In Depth: The Sweatshirt – Nigel Cabourn
In Depth: The Sweatshirt

In Depth: The Sweatshirt

In Depth: The Sweatshirt

The sweatshirt - two sleeves, a crew neck and some jersey cotton - it’s pretty straightforward, isn’t it? But like all great design, this seemingly simple creation didn’t just materialise out of thin air - and whilst it sometimes feels like the sweatshirt has always been around, it was actually the product of necessity, designed with a very clear purpose in mind.

As you’d maybe expect, the sweatshirt started out as sportswear. Back in the early 20th century, breathable synthetic fabrics were still the stuff of science fiction, and most sporting pursuits were carried out in thick wool jerseys. This was less than ideal, so after much chafing, a young quarterback by the name of Benjamin Russell Jr decided to set-to and make an itch-free training jersey.

As luck would have it, Benjamin Russell Sr happened to own a large clothing mill in Alabama, so the father and son duo had all the machinery and material they needed to create a new classic. Keen to make something both comfortable and tough, they took the shape from the top half of a union suit (those all-in-one undergarments favoured by prospectors and pioneers in the late 19th century), and combined it with some heavy jersey cotton, and in 1926, the sweatshirt was born.

Paul Newman sweatshirt

But before we go any further with the sweatshirt’s story, now's probably a good time to step back a bit and look at what else was going on at the time. The early 20th century represented a bit of a boom-time for sports and recreation. Previously the concept of leisure was very much an upper class phenomenon, but by the 1880s things were changing.

In Britain, the introduction of the Saturday half-day and the formation of countless sporting clubs meant that things like kicking a football or smacking a tennis ball were no longer the sole preserve of the minted elite, whilst in America, the influx of European immigrants brought with them a more relaxed attitude to Sunday - out with the puritanical ‘sabbath’, and in with fairgrounds, saloons and baseball. College football flourished, and by the 1920s, as more and more people moved to the cities, crowds had grown rapidly.

What did this mean for sweatshirts? Well, it meant that there were already customers crying out for them. With more people playing football than ever before, the sweatshirt could gain traction like never before, and these loose, collarless cotton jerseys quickly caught on amongst college teams.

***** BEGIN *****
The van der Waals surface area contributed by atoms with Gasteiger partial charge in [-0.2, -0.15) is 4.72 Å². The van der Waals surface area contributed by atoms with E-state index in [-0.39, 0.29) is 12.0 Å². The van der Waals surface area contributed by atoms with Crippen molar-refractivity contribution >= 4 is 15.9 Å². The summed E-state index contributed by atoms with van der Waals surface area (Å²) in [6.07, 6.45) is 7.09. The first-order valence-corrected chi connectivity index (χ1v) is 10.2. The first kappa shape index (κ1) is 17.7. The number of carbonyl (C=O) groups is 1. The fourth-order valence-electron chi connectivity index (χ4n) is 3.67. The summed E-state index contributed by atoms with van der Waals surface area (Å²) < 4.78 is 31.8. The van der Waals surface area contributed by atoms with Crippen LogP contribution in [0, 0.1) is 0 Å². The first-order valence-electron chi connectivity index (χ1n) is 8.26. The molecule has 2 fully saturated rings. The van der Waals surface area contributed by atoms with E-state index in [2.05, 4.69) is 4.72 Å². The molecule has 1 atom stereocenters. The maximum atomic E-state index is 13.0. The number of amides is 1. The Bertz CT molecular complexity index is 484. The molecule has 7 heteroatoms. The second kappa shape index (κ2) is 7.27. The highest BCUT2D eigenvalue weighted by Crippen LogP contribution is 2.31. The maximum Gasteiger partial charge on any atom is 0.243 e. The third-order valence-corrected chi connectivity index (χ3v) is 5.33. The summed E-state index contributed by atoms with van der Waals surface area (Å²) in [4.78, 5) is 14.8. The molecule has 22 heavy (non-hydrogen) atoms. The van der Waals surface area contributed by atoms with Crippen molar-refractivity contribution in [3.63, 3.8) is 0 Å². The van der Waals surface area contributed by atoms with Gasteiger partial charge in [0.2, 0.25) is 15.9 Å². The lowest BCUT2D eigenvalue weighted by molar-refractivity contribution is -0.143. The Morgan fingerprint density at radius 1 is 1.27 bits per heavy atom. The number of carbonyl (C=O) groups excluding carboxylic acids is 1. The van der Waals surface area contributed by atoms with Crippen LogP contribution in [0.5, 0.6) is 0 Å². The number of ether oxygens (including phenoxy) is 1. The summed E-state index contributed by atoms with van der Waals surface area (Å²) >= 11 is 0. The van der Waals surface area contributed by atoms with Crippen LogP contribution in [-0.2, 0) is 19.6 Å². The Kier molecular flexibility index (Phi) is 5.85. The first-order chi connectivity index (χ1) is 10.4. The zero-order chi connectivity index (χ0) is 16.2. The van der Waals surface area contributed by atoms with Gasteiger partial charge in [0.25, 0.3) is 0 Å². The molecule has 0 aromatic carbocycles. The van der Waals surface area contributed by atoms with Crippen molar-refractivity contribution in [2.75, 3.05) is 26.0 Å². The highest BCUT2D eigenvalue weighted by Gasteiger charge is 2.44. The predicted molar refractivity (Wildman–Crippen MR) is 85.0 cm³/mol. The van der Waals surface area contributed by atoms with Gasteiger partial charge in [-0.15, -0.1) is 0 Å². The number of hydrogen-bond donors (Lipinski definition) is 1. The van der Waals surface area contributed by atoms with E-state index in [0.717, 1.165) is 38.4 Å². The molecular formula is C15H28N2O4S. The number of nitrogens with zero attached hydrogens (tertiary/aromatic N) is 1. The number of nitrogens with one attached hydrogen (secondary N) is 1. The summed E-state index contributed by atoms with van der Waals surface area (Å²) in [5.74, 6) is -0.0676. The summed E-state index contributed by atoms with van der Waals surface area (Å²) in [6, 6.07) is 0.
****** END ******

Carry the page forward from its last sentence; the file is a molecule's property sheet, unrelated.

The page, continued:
Even students who weren’t athletically-inclined could get in on the act - campus book-shops sold sweats emblazoned with the college’s name, helping the humble sweatshirt take its first step off the football field and into everyday life.

Buster keaton sweatshirt

By the 1930s more and more companies started making sweatshirts, often working in conjunction with colleges and high school sports departments to help refine their product. Some added raglan sleeves for added arm movement, whilst others incorporated a ‘v’ insert in the collar to stop it from becoming mis-shapen in the hustle and bustle of a football game.

Meanwhile, in the freezing cold warehouses of America’s East Coast, workers were struggling to work in sub-zero temperatures, and called on the help of the sportswear world to make them something that’d ward off Jack Frost. The answer? The hooded sweatshirt. The loose shape of a sweatshirt was ideal for the intensive lifting, whilst the addition of a hood provided the extra warmth that the workers were sorely in need of.

Not only was the sweatshirt (and it’s younger hooded brother) a hit in both the sportswear and the work-wear worlds, but they were also used by the US military - who bought them by the boatload to be worn during arduous barrack-based training sessions.

Military sweathsirt

Between the college quarterbacks, the warehouse workers and the GIs, the sweatshirt had infiltrated three pivotal corners of American life, and from there, things spread fast, helped no doubt by the countless film, television and magazine appearances throughout the 60s and 70s. There was Steve McQueen’s ‘Cooler King’, attempting his Great Escape over a barbed-wire fence, wearing a DIY short-sleeved sweat… the black and white photos of Mohammed Ali’s training regime… and let’s not forget Rocky Balboa’s endless layers of grey marl.

Muhammed Ali sweatshirt

The advent of hip-hop (which borrowed heavily from sportswear), the jogging craze of the 80s and the general 'casualisation' of society (less suits, more comfort) accelerated things further, and today, just shy of a century since it was created, the sweatshirt still remains as useful as ever - comfortable, hard-wearing and no-nonsense. Whether you’re training for a boxing match, or just heading into town on a summer evening, a well-made cotton sweat is still hard to beat.

This season Nigel Cabourn and his team have created a range of sweatshirts and hoodies for the Army Gym collection. Made in Portugal from fleeceback jersey cotton, they each take classic details from vintage design, and bring them up to date with a relaxed shape perfect for modern life